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Thread: Requirements and standards for HABS/HAER photography

  1. #51
    schafphoto's Avatar
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    May 2009
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    Ventura, California
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    Re: Requirements and standards for HABS/HAER photography

    Quote Originally Posted by Kirk Gittings View Post
    5x7 seems like huge overkill on these humble buildings.
    Hi Kirk,
    I recently did a 5x7 job in downtown San Francisco on a reservoir that was also overkill. But once the mitigation language is written into the Memorandum of Understanding, there's no way to do anything less than the exact specification listed. Good thing someone didn't specify 8x10, or you'd be spending summer with an even bigger camera. I read your facebook post, good thing you still have 5x7 holders, they have become rarified over the years. I remember buying the last 5x7 holders Calumet Hollywood had as they were closing, not knowing those were the last to be made by Fidelity/Lisco.

    It is pleasure to work with those 5x7 negatives in post production though, and the scans look fabulous. I recently "upgraded" a 4x5 HABS project of the Santa Barbara Presidio from 4x5 to 5x7 when I saw that it was an addendum to some of Jack Boucher's 5x7 photos in the 1970s. It was fun to put my tripod legs in some of his old spots.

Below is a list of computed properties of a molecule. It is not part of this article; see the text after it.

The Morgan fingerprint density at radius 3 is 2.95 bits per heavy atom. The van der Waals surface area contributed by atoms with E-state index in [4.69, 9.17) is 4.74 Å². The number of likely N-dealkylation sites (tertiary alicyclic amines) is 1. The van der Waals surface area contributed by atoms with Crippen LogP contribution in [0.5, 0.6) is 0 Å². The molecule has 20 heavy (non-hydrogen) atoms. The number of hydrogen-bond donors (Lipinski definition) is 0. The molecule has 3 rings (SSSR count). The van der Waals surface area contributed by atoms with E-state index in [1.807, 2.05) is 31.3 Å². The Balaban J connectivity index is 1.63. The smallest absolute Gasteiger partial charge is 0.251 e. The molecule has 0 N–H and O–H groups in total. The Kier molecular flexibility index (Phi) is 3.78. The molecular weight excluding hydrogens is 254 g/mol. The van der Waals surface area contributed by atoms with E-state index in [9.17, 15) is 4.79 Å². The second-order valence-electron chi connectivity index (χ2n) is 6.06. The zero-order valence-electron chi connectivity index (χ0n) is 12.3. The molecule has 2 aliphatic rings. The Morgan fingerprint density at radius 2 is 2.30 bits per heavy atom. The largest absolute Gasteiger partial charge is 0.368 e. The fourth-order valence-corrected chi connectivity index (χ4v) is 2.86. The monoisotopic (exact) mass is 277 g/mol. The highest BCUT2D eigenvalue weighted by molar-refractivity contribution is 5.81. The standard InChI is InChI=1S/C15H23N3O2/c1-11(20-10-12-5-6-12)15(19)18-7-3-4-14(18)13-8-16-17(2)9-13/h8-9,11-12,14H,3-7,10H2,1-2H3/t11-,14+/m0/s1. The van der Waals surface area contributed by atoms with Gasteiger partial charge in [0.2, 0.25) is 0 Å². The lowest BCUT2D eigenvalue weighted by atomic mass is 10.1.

-Schaf
    `
    –Stephen Schafer HABS | HAER | HALS & Architectural Photography | Ventura, California | www.HABSPHOTO.com

  2. #52
    Kirk Gittings's Avatar
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    Mar 2004
    Location
    Albuquerque, Nuevo Mexico
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    Re: Requirements and standards for HABS/HAER photography

    Quote Originally Posted by schafphoto View Post
    Hi Kirk,
    I recently did a 5x7 job in downtown San Francisco on a reservoir that was also overkill. But once the mitigation language is written into the Memorandum of Understanding, there's no way to do anything less than the exact specification listed. Good thing someone didn't specify 8x10, or you'd be spending summer with an even bigger camera. I read your facebook post, good thing you still have 5x7 holders, they have become rarified over the years. I remember buying the last 5x7 holders Calumet Hollywood had as they were closing, not knowing those were the last to be made by Fidelity/Lisco.

    It is pleasure to work with those 5x7 negatives in post production though, and the scans look fabulous. I recently "upgraded" a 4x5 HABS project of the Santa Barbara Presidio from 4x5 to 5x7 when I saw that it was an addendum to some of Jack Boucher's 5x7 photos in the 1970s. It was fun to put my tripod legs in some of his old spots.

    -Schaf
    Thanks.
    I think Cali has much more interesting HABS projects and better volume of interesting projects. The last many I have done here before this were largely hohum BIA buildings in NM and AZ. Which is why I lost interest in doing them for a few years.